Tianxiang Xiong edited this page Jan 22, 2018 · 59 revisions

This document is OLD and contains outdated information. Instead, please see the modern FAQs within the repo

1. Why Can't I access Subscriptions From Event Handlers?

Question

Those pesky re-frame "rules" say I can only use subscriptions in Components. But, in my event handlers, I need to use the same query. Why can't I use a subscription there too?

I am the Che Guevara of the Reagent world, and I will not be oppressed by their filthy capitalist, pig dog rules!!!

Answer

You should think about a subscription handler as having two parts:

  1. A query function db -> val.
  2. a reaction wrapping

The reaction wrapping delivers "a stream" of updates over time. The means the query will be rerun whenever "app-db" changes, and that's perfect for Components which, in response, might need to rerender

But event handlers don't need that. They need to do a single query, which yields one result, all based off the db param supplied. They don't need a stream of query results.

So, if you find yourself needing to query db in your event handlers, and wishing you could use a subscription, you should:

  • factor out the reusable query into a function
  • within your subscription, use that function, and wrap it in a reaction (to get a stream of values)
  • within your event handlers, call the function directly (to get a single value).

Sketch:

(defn my-query
   [db v]
   .....)   ;; return some interesting value based on db

;; a subscription handler
;; needs to produce a "stream" of changes, based on my-query
(register-sub 
  :some-id
  (fn [app-db v]
    (reaction (my-query @app-db v)))) ;; use my-query with @app-dp, in reaction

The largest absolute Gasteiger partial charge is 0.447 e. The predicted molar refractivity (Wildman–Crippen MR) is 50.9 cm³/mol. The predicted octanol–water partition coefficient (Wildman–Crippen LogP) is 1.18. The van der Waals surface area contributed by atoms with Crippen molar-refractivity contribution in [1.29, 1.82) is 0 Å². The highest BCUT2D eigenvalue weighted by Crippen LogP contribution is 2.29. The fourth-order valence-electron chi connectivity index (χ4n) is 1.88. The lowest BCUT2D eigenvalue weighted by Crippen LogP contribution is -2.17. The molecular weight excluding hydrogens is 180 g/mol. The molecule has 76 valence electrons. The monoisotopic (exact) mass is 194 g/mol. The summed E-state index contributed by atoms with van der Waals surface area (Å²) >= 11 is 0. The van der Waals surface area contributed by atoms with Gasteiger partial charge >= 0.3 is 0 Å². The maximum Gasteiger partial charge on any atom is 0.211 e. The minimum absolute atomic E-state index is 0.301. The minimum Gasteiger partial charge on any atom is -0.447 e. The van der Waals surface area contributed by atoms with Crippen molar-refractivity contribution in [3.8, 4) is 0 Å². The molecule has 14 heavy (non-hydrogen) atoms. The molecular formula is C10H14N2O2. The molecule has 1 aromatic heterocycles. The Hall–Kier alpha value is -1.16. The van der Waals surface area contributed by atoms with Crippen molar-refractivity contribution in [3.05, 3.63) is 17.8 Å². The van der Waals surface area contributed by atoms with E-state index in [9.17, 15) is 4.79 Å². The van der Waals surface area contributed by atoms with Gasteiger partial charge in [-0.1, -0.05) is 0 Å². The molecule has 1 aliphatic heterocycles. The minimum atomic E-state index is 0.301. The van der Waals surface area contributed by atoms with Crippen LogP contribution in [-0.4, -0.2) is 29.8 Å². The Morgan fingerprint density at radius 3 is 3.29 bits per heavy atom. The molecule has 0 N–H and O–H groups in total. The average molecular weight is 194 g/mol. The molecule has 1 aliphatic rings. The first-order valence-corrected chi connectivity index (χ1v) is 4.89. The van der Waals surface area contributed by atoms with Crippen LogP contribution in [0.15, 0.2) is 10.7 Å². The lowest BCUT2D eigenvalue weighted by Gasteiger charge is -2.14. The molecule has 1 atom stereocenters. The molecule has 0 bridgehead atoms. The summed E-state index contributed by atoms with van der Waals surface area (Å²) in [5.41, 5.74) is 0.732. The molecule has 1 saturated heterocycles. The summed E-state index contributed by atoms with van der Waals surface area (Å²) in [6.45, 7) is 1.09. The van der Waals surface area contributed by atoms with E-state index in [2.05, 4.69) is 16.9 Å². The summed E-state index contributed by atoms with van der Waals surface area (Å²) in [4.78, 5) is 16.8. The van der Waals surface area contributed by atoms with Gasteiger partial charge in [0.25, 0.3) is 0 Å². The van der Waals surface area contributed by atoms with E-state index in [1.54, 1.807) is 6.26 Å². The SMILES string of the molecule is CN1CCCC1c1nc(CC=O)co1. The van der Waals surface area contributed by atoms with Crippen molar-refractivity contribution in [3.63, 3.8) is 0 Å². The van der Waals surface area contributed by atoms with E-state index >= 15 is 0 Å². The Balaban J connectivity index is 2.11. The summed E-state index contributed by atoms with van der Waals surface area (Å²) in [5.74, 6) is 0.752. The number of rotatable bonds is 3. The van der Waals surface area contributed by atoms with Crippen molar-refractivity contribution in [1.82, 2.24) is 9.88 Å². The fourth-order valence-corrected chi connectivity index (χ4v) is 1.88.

;; an event handler
;; needs to perform the query once, to obtain a value.
(reg-event-db
  :h-id
  (fn [db v] 
    (let [calc   (my-query db v)]        ;; use my-query to get a one off value
       .... use calc)))

So now my-query is available for use by event handlers, free of the reaction wrapping.

And, yes, come the revolution, I'm sure we'll be the first ones against the wall. :-)

2. Why Can't I Call dispatch-sync In An Event Handler?

Question

In an event handler, I'm allowed to dispatch further events. But I'm not allowed to use dispatch-sync. Why? Aren't they pretty much the same?

Answer

As a general rule, you should always use dispatch. Only use dispatch-sync if you specifically need it but, as this FAQ explains, never try to in an event handler.

dispatch and dispatch-sync are identical in intent, but they differ in terms of when the event's handler is run:

  • dispatch queues the event for handling "later"
  • dispatch-sync runs the associated event handler RIGHT NOW.

This "later" vs "right now" difference is the key.

If we are currently halfway through running one event handler, and we:

  1. dispatch an event - it will be handled sometime AFTER the current handler completes.
  2. dispatch-sync an event - it will be handled immediately, before the current handler completes.

To illustrate, assume we have these two simple event handlers:

(reg-event-db
  :a
  (fn [db _]
    (assoc db :a 100)))

(reg-event-db
  :b
  (fn [db _]
    (dispatch-sync [:a])      ;; <-- dispatch-sync used here
    (assoc db :b 5)))

If we were to: (dispatch [:b]) and then, afterwards, inspect app-db we'd see:

  • :b with a value of 5
  • no change :a - surprisingly it doesn't have the value 100

It is as if (dispatch-sync [:a]) never happened. Its modification to :a is lost.

Here's why. Because dispatch-sync is used, the process is:

  1. event handler for [:b] called with db snapshot
  2. event handler for [:a] called, with db snapshot
  3. event handler for [:a] returns modified db which is put into app-db
  4. event handler for [:b] returns modified db which is put into app-db

Step 4 overwrites step 3, which means that step 2 is lost.

re-frame detects nested handler calls and will produce a warning if it occurs. This FAQ entry is here mostly to explain why you got that error.

3. How can I denormalise data within a re-frame application?

Question

My app-db is structured like a normalised database and want to "join" parts for display purposes. For example, I have many wibblies and I want to display them in a table, but each wibble has a wobble. How should I do that?

Answer

One way is to use a form-2 component which accepts an id and subscribes to a denormalising subscription based on that id:

  (defn my-component[id]
    (let [denormalised-state (subscribe [:denormaliser id])]
      (fn [id]
        [:div (:some-denormalised-state @denormalised-state)])))

See Colin Yates' exploratory repo here for more info.

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